Retired airman on Okinawa holds Guinness World Record in blood donation
By MATT ORR | STARS AND STRIPES Published: February 13, 2010
CAMP FOSTER, Okinawa — Retired Air Force Staff Sgt. Dennis Provencher added another pint Thursday to his world record.
He plans to do it again two months from now.
Provencher, 76, was recognized in 2004 by Guinness World Records as having donated more blood than anybody else.
To date, with 46 years of donating blood, his total is 34 gallons.
“I challenge anyone to catch me,” Provencher said.
Born in Milton, N.H., Provencher enlisted in the Air Force in 1951. Ten years later, the radio operator received orders to Okinawa. He said he fell in love with the island and its people and kept extending his assignment until he retired in 1971. He has been donating blood since his arrival.
“Dennis is a phenomenal guy,” said Douglas Kennedy, a donor recruiter for the Armed Services Blood Bank Center. “You never have to ask him to help out. He is always ready to lend a hand. He really is a hero’s hero.”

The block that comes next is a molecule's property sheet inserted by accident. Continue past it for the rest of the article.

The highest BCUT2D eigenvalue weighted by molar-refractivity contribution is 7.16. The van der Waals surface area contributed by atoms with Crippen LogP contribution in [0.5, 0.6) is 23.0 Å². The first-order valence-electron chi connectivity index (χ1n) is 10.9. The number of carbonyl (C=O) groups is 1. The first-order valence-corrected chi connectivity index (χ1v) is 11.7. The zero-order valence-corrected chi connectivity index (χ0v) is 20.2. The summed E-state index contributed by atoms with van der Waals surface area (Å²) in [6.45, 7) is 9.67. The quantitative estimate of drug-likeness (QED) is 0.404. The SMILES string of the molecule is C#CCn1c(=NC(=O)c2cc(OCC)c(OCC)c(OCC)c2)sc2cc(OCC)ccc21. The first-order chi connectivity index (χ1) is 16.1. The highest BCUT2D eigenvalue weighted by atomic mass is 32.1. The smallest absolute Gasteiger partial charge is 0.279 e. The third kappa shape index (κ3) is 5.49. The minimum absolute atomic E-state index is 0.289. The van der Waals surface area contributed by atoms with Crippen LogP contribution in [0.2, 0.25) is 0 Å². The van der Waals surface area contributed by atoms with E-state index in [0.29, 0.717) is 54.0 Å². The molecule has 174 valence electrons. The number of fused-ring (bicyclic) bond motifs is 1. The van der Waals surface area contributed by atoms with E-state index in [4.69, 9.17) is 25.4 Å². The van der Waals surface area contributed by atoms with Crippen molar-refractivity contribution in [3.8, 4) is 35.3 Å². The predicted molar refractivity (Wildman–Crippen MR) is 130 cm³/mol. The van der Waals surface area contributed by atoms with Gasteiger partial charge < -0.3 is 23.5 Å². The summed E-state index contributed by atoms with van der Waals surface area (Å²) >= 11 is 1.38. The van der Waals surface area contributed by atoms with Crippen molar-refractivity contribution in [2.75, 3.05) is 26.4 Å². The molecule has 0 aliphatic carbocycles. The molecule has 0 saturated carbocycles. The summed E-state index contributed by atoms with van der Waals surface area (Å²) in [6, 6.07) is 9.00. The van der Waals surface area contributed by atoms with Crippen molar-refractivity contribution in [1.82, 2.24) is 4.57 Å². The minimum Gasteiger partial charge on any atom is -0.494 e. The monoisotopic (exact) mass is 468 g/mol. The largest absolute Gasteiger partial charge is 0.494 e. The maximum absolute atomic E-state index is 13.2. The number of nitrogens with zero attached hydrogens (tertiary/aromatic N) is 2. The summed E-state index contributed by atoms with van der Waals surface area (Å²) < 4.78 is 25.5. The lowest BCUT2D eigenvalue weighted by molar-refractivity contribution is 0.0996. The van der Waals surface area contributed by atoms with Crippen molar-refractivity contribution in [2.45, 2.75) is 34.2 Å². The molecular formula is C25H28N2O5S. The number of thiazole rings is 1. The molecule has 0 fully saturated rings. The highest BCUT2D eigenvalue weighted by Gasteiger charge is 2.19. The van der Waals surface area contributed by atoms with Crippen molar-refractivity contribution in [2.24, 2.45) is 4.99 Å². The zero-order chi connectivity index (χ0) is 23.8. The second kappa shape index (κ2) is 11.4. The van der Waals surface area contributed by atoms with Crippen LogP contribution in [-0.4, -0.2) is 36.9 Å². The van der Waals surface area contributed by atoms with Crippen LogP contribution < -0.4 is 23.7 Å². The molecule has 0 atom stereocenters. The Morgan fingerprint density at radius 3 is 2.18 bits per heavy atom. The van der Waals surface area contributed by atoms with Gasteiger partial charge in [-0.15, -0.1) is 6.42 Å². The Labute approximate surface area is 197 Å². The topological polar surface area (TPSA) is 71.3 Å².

Each donation is separated into three different blood components — packed red blood cells, fresh frozen plasma and platelets.
“Each of those units could technically save a person’s life,” said Air Force 1st Lt. Edward Griffin, deputy director of the Okinawa blood bank. “So one donation could save the lives of three different people.”
Provencher said he will continue to donate for as long as he can.
“What other way can you touch three people’s lives?” he said. “It’s for a good cause. It’s like an oil change: They take the old blood out and make way for the new blood.”
For information on donating blood or to make an appointment, call DSN 643-7710/7737.
Petty Officer 3rd Class Jason Schrunk prepares to complete the blood drawing process as 76-year-old retired Air Force Staff Sgt. Dennis Provencher donates his 34th recorded gallon of blood Thursday at the American Red Cross Center on Camp Foster. Provencher has been regularly donating blood since arriving on Okinawa in 1961 and is currently recognized by the Guinness Book of World Records as donating more blood than anybody else.
MATT ORR / S&S